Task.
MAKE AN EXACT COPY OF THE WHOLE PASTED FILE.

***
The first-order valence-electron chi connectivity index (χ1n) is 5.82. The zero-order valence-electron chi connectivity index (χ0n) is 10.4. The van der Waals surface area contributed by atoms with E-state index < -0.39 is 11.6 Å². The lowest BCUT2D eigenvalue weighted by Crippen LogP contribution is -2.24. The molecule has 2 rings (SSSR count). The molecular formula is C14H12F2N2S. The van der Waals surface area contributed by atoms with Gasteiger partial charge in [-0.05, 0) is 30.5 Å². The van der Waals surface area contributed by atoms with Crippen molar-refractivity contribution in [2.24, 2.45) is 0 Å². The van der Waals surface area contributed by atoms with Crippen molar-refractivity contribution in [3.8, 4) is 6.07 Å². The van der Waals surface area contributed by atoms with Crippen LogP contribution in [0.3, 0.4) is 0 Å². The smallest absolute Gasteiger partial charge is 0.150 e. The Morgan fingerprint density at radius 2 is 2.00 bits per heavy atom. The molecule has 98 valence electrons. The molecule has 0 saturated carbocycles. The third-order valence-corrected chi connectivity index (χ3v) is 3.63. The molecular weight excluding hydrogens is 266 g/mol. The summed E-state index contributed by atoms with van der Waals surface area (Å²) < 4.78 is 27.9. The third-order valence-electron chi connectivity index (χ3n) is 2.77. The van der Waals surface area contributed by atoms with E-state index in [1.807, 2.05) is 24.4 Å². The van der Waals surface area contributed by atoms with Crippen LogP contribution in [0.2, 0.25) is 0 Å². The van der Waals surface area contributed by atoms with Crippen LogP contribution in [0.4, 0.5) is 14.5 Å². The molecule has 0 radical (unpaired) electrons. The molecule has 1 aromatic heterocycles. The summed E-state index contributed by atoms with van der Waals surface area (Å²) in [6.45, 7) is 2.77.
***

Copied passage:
The first-order valence-electron chi connectivity index (χ1n) is 5.82. The zero-order valence-electron chi connectivity index (χ0n) is 10.4. The van der Waals surface area contributed by atoms with E-state index < -0.39 is 11.6 Å². The lowest BCUT2D eigenvalue weighted by Crippen LogP contribution is -2.24. The molecule has 2 rings (SSSR count). The molecular formula is C14H12F2N2S. The van der Waals surface area contributed by atoms with Gasteiger partial charge in [-0.05, 0) is 30.5 Å². The van der Waals surface area contributed by atoms with Crippen molar-refractivity contribution in [2.24, 2.45) is 0 Å². The van der Waals surface area contributed by atoms with Crippen molar-refractivity contribution in [3.8, 4) is 6.07 Å². The van der Waals surface area contributed by atoms with Crippen LogP contribution in [0.3, 0.4) is 0 Å². The smallest absolute Gasteiger partial charge is 0.150 e. The Morgan fingerprint density at radius 2 is 2.00 bits per heavy atom. The molecule has 98 valence electrons. The molecule has 0 saturated carbocycles. The third-order valence-corrected chi connectivity index (χ3v) is 3.63. The molecular weight excluding hydrogens is 266 g/mol. The summed E-state index contributed by atoms with van der Waals surface area (Å²) < 4.78 is 27.9. The third-order valence-electron chi connectivity index (χ3n) is 2.77. The van der Waals surface area contributed by atoms with E-state index in [1.807, 2.05) is 24.4 Å². The van der Waals surface area contributed by atoms with Crippen LogP contribution in [0.2, 0.25) is 0 Å². The van der Waals surface area contributed by atoms with Crippen LogP contribution in [0.4, 0.5) is 14.5 Å². The molecule has 0 radical (unpaired) electrons. The molecule has 1 aromatic heterocycles. The summed E-state index contributed by atoms with van der Waals surface area (Å²) in [6.45, 7) is 2.77.